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Mina Torres, Charlotte E Joslin, Roberta McKean-Cowdin, Xuejuan Jiang, Farzana Choudhury, Rohit Varma; Risk Factors for Lens Opacities in a Population-based Cohort of Adult Chinese Americans: The Chinese American Eye Study (CHES). Invest. Ophthalmol. Vis. Sci. 2017;58(8):5722.
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© ARVO (1962-2015); The Authors (2016-present)
To evaluate the risk factors for nuclear, cortical and posterior subcapsular (PSC) lens opacities in adult Chinese-Americans, CHES.
Data for these analyses was derived from CHES, a population-based sample of adult Chinese Americans. All participants underwent a home interview and a comprehensive eye examination, including assessment of the lens at the slit lamp–based Lens Opacities Classification System II (LOCS II). Lens opacities were defined by a grade > 2 in either eye. Participants were considered to have nuclear only, cortical only or PSC only if that was the only type of opacity present in both eyes. The reference group was participants who had a LOCS II grading but no opacities. Chi-square tests and univariate logistic regression were used to evaluate the associations of the risk factors, adjusted for age and gender. Multivariate analyses were performed to evaluate the association between independent socio-demographic and biological factors with each opacity type. PSC opacities had only 7 cases and were not able to assess the risk factor associations. All statistical testing was conducted at the 0.05 significance level, using SAS (SAS Institute, Cary, NC).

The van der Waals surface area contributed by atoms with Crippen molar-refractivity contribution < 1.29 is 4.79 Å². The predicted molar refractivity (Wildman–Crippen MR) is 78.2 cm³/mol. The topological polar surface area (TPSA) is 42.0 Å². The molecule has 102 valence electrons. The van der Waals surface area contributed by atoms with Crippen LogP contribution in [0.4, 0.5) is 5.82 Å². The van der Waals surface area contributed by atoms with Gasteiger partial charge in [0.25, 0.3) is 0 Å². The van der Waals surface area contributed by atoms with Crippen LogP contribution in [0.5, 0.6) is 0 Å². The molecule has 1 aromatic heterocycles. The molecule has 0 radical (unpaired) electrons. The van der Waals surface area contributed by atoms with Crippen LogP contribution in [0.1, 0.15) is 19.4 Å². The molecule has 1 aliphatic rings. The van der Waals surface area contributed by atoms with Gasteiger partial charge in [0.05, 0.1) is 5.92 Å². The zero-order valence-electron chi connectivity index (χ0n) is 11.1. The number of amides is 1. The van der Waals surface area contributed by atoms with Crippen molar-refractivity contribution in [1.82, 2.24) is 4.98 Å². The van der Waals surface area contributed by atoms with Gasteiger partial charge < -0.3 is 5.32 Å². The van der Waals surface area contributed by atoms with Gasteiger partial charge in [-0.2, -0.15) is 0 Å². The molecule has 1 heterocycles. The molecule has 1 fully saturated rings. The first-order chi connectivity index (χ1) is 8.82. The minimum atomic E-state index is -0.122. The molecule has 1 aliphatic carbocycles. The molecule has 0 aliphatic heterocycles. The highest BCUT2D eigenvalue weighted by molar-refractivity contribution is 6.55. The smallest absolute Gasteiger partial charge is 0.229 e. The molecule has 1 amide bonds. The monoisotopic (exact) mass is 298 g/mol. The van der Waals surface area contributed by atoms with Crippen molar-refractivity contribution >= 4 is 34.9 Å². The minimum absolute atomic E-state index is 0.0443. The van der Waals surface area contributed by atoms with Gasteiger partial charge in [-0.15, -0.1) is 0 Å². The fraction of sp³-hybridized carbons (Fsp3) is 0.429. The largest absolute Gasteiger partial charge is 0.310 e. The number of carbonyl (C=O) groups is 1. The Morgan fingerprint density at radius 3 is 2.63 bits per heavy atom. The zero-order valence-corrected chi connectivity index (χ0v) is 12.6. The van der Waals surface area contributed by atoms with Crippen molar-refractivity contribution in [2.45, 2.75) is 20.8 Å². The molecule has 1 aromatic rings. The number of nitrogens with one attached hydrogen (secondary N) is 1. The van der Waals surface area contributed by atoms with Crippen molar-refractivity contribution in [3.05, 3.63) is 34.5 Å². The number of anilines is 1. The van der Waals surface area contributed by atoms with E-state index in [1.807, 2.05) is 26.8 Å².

Of the 5,782 eligible subjects, 4,582 (79.2%) completed the eye examination. Of the participants with LOCS II grading (n=4,234), 927 (21.9%) had nuclear-only opacities, 386 (9.1%) had cortical-only, 7 (0.2%) had PSC-only opacities, and 2,363 had no opacities. The nuclear only group had a higher mean age (62 years, SD ±8) compared to the no opacities (mean age was 57 years, SD ± 6), p<0.0001. Multivariate analyses revealed that older age (OR=1.5), higher waist-to-hip ratio (WHR), (OR=1.3), HDL levels (OR=1.2), high systolic blood pressure (OR=1.1) and having diabetes mellitus (OR=1.5) were independently associated with nuclear opacities, all p<0.01; and older age, family history of cataracts (OR=1.5), diabetes mellitus (OR=1.6) and shorter stature (OR=1.4) were associated with cortical opacities, all p <0.01.
CHES identified several sedentary lifestyle-related outcomes associated with lens opacities, including higher WHR, higher systolic blood pressure and presence of diabetes. Improved glycemic control, blood pressure control and a more active lifestyle may help reduce the burden of vision loss associated with lens opacities.
This is an abstract that was submitted for the 2017 ARVO Annual Meeting, held in Baltimore, MD, May 7-11, 2017.
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